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Get Your Priorities Straight!

Intentional Leadership Priority CardsDid you know…leaders are great at setting goals, but seldom set priorities.

Another way to put this is that leaders far too frequently bite off more than they, or those they lead, can chew. Lack of priorities can take several forms, such as:

  • Overwhelming their staffs with competing initiatives
  • Leading projects with “scope creep” that end up devouring time and resources way beyond what was anticipated, funded or staffed
  • Asking others to “do more with less” until, inevitably, human capacity is truly overwhelmed.

Goals are often tangible—profits, products, student learning targets, or implementation of strategies. Priorities are things such as professional development, staff relationships, accountability, autonomy, consistency in policy, and so on. And we can only concentrate on so many of them. Not setting priorities is similar to playing poker–you won’t have as much control as you like over the cards you’re dealt.

When I coach for intentional leadership, I start by asking leaders to sort their priorities. We then map those priorities onto essential tasks of leadership and compare the patterns to the leader’s natural strengths and equally natural blind spots. Are they focused on the right priorities for the situation, including their current goals?

Now there are three ways to sort your intentional leadership priorities:

  • Use the exercise provided in the book (included in the first chapter, part of the amazon.com free downoad)
  • Work with an Intentional Leadership Coach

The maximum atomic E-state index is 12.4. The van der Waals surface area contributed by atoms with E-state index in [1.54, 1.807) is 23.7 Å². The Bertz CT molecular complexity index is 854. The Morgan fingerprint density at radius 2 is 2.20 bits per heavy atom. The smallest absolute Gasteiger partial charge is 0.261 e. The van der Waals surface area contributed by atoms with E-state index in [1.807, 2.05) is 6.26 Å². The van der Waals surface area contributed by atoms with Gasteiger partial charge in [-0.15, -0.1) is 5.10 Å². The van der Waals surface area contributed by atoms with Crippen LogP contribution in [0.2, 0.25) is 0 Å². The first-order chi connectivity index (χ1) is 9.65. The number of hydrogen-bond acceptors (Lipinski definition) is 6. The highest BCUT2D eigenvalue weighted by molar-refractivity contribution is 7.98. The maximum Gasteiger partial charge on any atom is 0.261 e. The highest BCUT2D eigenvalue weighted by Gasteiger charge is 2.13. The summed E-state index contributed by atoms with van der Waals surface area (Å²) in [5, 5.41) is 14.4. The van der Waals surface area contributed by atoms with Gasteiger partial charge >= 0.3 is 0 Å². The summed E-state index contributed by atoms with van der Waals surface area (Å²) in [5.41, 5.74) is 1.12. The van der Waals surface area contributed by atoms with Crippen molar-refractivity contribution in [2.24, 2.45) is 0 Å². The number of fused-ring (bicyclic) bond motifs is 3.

• Use the Leadership Priority Cards–hot off the press and available through me. When you use these cards, though, you’ll be able to choose your ideal hand–and move toward your goals.

Why the cards? All learning styles benefit from the tactile use of cards. As a coach, you can observe

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Boundaries, Barriers, or Limiting Beliefs?

P1040304Co-active coach Cynthia Loy Darst kicked off the ICF Midwest Coaching Conference, “Breaking Boundaries,” by asking us to think about the differences between boundaries, bariers, and limiting beliefs. Here’s what my table came up with:

Boundaries that we set ourselves can be extremely healthy. For leaders, boundaries can:

  • Help us know when to say yes and when to say no
  • Create healthy workplaces for ourselves and for those we lead
  • Define our goals in purposes in ways that allow us to move forward

In contrast, barriers keep us from doing things. They can be external, whether imposed by others, by society, by circumstances, by prejudices, or by very real factors such as professional standards or our own health concerns or constraints on time or money.

Leaders need to examine barriers by asking questions such as:

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Any Initiatives Not Working?

P6141528Three times this weekend, friends relayed tales of woe regarding initiatives, strategies or decisions that aren’t working. All in casual conversation.

  • An accountability test for science is given to students with disabilities via computer voice. The computer mispronounces words such as “wind” and “lead” so that question meanings are changed. And students can’t adjust volume once it is set, even though portions are so loud that they pull off their headphones
  • Late in the year, teachers are asked to add a specific read-aloud to their curriculum to prepare for a school-wide event. Not only will it keep some teachers from finishing key curriculum units, but as they preview it, several do not believe it is age-appropriate